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‘Twas the Night Before Christmas: An American Christmas Tradition

A Visit from St. Nicholas, more commonly known as The Night Before Christmas and ‘Twas the Night Before Christmas from its first line, is a poem first published anonymously in 1823 and later attributed to Clement Clarke Moore, who claimed authorship in 1837.

The poem has been called “arguably the best-known verses ever written by an American” and is largely responsible for some of the conceptions of Santa Claus from the mid-nineteenth century to today. It has had a massive effect on the history of Christmas gift-giving. Before the poem gained wide popularity, American ideas had varied considerably about Saint Nicholas and other Christmastide visitors. A Visit from St. Nicholas eventually was set to music and has been recorded by many artists.

It’s a pretty simple story: on Christmas Eve, a father is awakened by the sound of St. Nick plopping down the chimney to distribute gifts before riding away. Other holiday favorites, such as How the Grinch Stole Christmas, “Charlie Brown Christmas,” and the Rankin/Bass Christmas Specials, quickly spring to mind while attempting to comprehend how readers can appreciate such a simple tale. All of these programs include the holiday, which may explain why we keep watching them at this time of year.

The poem lends itself to various variants thanks to its simple plot. It does not attempt to explain the meaning of Christmas; rather, it allows readers to enjoy the thrilling idea that there is a Santa Claus and the excitement felt on Christmas Eve. The poem’s charm lies in the details: According to Nancy Marshall, The Night Before Christmas is a “a masterpiece of genre word-painting,” that is visually creative.

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Original Handwritten Manuscript, credit: NY Historical Soc.

The poem helps popularize and cement a distinct Christmas iconography in our contemporary culture, from stockings hung by the chimney to visions of sugarplums, from fresh fallen snow to Santa on a sleigh pulled by eight familiar reindeers, from Santa’s rosy cheeks to his belly that shook like a bowl full of jelly.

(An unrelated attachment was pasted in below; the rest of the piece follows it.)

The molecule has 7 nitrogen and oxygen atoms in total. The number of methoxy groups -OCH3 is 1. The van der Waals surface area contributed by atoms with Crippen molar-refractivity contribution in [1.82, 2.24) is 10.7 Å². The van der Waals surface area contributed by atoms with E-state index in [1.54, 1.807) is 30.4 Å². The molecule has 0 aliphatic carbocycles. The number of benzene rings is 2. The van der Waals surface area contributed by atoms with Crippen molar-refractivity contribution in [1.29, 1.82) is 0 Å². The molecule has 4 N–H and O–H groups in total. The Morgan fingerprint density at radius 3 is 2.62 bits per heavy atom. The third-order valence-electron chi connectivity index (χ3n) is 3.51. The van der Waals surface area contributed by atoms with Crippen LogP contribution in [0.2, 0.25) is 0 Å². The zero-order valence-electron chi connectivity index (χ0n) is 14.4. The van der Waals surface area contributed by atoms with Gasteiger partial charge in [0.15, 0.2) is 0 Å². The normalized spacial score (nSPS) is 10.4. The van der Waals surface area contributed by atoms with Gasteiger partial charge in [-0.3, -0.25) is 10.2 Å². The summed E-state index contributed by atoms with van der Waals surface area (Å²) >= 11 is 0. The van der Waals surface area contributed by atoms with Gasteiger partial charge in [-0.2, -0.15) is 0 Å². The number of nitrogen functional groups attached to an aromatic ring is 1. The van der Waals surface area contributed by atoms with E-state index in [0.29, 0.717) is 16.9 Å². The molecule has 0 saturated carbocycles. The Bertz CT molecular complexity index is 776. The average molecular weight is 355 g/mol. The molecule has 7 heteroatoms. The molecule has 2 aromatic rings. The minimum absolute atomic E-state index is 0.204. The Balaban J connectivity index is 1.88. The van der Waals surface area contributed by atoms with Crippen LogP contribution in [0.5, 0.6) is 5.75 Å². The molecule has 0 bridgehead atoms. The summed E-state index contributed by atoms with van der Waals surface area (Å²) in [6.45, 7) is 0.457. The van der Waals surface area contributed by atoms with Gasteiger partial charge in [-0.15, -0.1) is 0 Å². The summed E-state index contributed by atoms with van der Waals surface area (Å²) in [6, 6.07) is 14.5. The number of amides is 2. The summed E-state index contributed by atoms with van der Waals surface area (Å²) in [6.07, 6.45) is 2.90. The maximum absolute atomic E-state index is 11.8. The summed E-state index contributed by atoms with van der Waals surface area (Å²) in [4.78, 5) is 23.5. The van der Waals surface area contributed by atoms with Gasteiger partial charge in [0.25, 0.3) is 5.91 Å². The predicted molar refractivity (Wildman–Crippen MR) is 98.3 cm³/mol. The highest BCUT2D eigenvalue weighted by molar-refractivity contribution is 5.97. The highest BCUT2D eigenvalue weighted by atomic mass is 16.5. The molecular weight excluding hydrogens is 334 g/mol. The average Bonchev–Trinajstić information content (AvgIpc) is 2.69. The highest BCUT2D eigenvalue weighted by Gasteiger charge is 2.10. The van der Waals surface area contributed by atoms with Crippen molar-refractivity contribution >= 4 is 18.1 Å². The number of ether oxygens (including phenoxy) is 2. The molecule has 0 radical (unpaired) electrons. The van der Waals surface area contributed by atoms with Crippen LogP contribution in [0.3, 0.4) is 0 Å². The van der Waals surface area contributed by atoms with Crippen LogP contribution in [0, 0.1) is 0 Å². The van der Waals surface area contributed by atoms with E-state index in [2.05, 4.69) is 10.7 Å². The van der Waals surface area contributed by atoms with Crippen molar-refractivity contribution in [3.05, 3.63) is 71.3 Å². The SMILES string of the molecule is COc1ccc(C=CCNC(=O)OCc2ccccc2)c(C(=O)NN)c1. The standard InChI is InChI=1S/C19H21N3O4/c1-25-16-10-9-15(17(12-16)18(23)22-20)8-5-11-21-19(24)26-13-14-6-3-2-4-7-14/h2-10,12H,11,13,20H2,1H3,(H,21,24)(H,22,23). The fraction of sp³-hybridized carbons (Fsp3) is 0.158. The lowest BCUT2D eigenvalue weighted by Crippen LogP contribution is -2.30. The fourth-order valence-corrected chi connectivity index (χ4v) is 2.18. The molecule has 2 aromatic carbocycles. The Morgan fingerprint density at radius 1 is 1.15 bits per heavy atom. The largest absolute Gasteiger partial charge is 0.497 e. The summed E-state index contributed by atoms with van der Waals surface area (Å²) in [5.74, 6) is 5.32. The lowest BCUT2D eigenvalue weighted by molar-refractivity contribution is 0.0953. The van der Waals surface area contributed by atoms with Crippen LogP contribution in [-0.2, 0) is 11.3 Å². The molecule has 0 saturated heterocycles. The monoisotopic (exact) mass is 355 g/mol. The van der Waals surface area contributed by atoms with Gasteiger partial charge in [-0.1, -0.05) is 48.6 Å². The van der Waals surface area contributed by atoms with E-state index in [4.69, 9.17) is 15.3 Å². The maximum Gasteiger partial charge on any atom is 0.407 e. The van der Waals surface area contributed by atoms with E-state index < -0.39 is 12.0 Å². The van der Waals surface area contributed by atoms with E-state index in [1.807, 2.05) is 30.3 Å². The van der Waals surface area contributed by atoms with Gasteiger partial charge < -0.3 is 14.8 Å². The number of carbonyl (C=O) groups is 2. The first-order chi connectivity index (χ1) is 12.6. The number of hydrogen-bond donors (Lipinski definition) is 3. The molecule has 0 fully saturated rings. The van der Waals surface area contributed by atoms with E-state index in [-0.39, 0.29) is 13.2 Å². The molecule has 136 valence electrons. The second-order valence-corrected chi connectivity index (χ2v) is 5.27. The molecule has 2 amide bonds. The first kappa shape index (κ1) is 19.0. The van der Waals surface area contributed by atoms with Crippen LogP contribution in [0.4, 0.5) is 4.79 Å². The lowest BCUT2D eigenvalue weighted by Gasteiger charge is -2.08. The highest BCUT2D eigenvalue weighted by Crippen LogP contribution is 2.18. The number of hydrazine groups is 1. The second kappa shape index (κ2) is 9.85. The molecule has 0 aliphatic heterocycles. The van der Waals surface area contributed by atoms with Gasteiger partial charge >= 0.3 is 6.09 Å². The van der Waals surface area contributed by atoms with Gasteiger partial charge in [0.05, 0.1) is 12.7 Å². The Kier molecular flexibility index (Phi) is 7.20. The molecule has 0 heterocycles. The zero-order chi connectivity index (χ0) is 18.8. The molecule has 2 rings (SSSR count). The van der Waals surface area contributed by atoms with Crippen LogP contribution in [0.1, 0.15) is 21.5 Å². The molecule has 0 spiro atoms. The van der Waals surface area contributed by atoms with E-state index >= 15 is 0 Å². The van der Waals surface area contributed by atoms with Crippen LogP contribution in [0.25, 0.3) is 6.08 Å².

Nonetheless, it leaves plenty to the reader’s imagination, allowing the narrative to be imagined in a variety of creative approaches. Illustrations by self-taught American folk artist “Grandma Moses” (1860-1961) might provide a nostalgic undertone to the Christmas season. Roger Duvoisin (1900-1980), a Swiss-born illustrator and writer, illustrates the poem with a splash of brilliant colors and quirky comedy. Howard Finster, an American folk artist and pastor, has created imagery that is more bizarre and outsider in nature (1916-2001).

Every reworking of Moore’s classic poem allows the artists and authors to inject themselves into the story, making each scene both familiar and unfamiliar. Each subsequent adaptation of The Night Before Christmas contributes to the domestication and, without a doubt, Americanization of the gift-bearing saint, changing him from Moore’s pipe-smoking, elf-like St. Nick to a more commercialized red-suited, life-size Santa Claus.

But who says Santa’s outfit can’t be buckskin, green, plaid, or giraffe-print, as in the Native American Night Before Christmas? Moore never stated which color should be used for the outfit. In reality, another prominent New Yorker, Thomas Nast, did not develop a fully standardized picture of Santa Claus in his distinctive red coat and white beard until the late nineteenth century.

While Clement C. Moore may not have expected his poem to be more than a source of pleasure for his family and friends, his legacy has left us with something little but impressive, simple yet inventive, lasting but always open to fresh interpretation.

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As early as 1932, a modern version of “Twas the Night Before Christmas” was available. Everyone who likes and looks forward to the poem over the holidays has a favorite rendition.  You can pick up a copy here for $1800!

In the meanwhile, till the next recounting…

“Happy Christmas to all, and to all a good-night.”

Read and print the full poem here